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Population Dynamics and Economic Growth: Should We Adopt Different Frameworks for Poor and Rich Countries?


  • Elise S. Brezis

    () (Bar-Ilan University)


From the canonical model of Becker onward, models of population dynamics have been based on assumptions which fit the family structure of developed countries. The aim of this paper is to develop a framework that fits the family structure of poor countries. The building blocks of the model incorporate elements essential to the determination of population dynamics in poor countries, i.e., child labor, intergenerational flows from children to parents, and the effects of child labor on children’s health. The main result of this paper is that the correlation between economic growth and fertility rates runs in inverse directions for poor and rich countries.

Suggested Citation

  • Elise S. Brezis, 2012. "Population Dynamics and Economic Growth: Should We Adopt Different Frameworks for Poor and Rich Countries?," Working Papers 2012-04, Bar-Ilan University, Department of Economics.
  • Handle: RePEc:biu:wpaper:2012-04

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    References listed on IDEAS

    1. Oded Galor & Omer Moav, 2002. "Natural Selection and the Origin of Economic Growth," The Quarterly Journal of Economics, Oxford University Press, vol. 117(4), pages 1133-1191.
    2. Barro, Robert J & Becker, Gary S, 1989. "Fertility Choice in a Model of Economic Growth," Econometrica, Econometric Society, vol. 57(2), pages 481-501, March.
    3. Sonia Bhalotra & Christopher Heady, 2003. "Child Farm Labor: The Wealth Paradox," World Bank Economic Review, World Bank Group, vol. 17(2), pages 197-227, December.
    4. Antoine Bommier & Pierre Dubois, 2004. "Rotten Parents and Child Labor," Journal of Political Economy, University of Chicago Press, vol. 112(1), pages 240-248, February.
    5. Brezis, Elise S., 2010. "Can demographic transition only be explained by altruistic and neo-Malthusian models?," Journal of Behavioral and Experimental Economics (formerly The Journal of Socio-Economics), Elsevier, vol. 39(2), pages 233-240, April.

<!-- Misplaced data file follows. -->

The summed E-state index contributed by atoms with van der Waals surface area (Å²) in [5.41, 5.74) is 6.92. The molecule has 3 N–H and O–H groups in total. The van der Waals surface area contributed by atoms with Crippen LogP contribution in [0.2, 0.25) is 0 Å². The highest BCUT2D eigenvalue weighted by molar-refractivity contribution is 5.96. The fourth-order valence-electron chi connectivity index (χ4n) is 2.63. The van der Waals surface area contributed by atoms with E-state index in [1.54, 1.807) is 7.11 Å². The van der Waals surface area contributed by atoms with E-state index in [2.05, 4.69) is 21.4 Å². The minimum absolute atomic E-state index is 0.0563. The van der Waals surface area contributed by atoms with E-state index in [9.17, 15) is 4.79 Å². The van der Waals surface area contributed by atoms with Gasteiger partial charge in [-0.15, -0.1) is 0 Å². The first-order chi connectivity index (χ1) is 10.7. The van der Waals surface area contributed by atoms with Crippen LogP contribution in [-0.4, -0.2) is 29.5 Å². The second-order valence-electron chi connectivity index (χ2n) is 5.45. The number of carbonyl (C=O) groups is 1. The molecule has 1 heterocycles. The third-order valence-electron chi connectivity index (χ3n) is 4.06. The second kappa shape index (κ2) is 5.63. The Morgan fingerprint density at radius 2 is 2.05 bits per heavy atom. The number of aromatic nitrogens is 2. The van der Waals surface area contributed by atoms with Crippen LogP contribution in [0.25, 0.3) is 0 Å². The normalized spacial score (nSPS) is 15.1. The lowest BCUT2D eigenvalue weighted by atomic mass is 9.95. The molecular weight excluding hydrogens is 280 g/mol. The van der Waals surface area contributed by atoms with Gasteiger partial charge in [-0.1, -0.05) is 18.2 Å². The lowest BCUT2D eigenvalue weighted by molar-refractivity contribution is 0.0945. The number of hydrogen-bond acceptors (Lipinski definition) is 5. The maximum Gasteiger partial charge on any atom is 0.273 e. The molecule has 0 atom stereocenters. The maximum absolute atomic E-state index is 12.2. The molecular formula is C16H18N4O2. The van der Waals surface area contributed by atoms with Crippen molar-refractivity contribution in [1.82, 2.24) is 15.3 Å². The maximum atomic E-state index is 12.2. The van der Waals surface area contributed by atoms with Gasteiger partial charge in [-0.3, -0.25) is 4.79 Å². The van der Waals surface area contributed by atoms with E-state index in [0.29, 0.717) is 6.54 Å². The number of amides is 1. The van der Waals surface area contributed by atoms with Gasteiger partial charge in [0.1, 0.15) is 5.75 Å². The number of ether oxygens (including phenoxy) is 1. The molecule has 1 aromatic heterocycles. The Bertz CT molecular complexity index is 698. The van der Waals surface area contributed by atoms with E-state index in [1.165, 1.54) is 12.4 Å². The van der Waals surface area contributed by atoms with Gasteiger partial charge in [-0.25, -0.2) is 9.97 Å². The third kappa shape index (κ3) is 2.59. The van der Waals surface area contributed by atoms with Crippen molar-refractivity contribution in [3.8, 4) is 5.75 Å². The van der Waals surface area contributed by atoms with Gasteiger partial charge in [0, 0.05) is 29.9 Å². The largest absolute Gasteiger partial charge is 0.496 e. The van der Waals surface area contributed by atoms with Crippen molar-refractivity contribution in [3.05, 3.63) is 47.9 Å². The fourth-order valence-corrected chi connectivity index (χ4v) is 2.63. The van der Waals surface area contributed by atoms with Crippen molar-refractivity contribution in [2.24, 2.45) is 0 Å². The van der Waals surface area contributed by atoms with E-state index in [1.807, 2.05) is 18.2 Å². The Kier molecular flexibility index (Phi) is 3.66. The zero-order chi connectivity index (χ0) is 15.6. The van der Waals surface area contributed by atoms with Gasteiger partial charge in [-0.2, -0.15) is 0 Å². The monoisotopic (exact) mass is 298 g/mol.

6. David N. Weil & Oded Galor, 2000. "Population, Technology, and Growth: From Malthusian Stagnation to the Demographic Transition and Beyond," American Economic Review, American Economic Association, vol. 90(4), pages 806-828, September.
    7. Partha Dasgupta, 1995. "The Population Problem: Theory and Evidence," Journal of Economic Literature, American Economic Association, vol. 33(4), pages 1879-1902, December.
    8. Elise Brezis & Warren Young, 2003. "The new views on demographic transition: a reassessment of Malthus's and Marx's approach to population," The European Journal of the History of Economic Thought, Taylor & Francis Journals, vol. 10(1), pages 25-45.
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    More about this item


    child labor; health deterioration; intergenerational transfers; fertility rates.;

    JEL classification:

    • J13 - Labor and Demographic Economics - - Demographic Economics - - - Fertility; Family Planning; Child Care; Children; Youth
    • O11 - Economic Development, Innovation, Technological Change, and Growth - - Economic Development - - - Macroeconomic Analyses of Economic Development
    • O16 - Economic Development, Innovation, Technological Change, and Growth - - Economic Development - - - Financial Markets; Saving and Capital Investment; Corporate Finance and Governance
    • O40 - Economic Development, Innovation, Technological Change, and Growth - - Economic Growth and Aggregate Productivity - - - General

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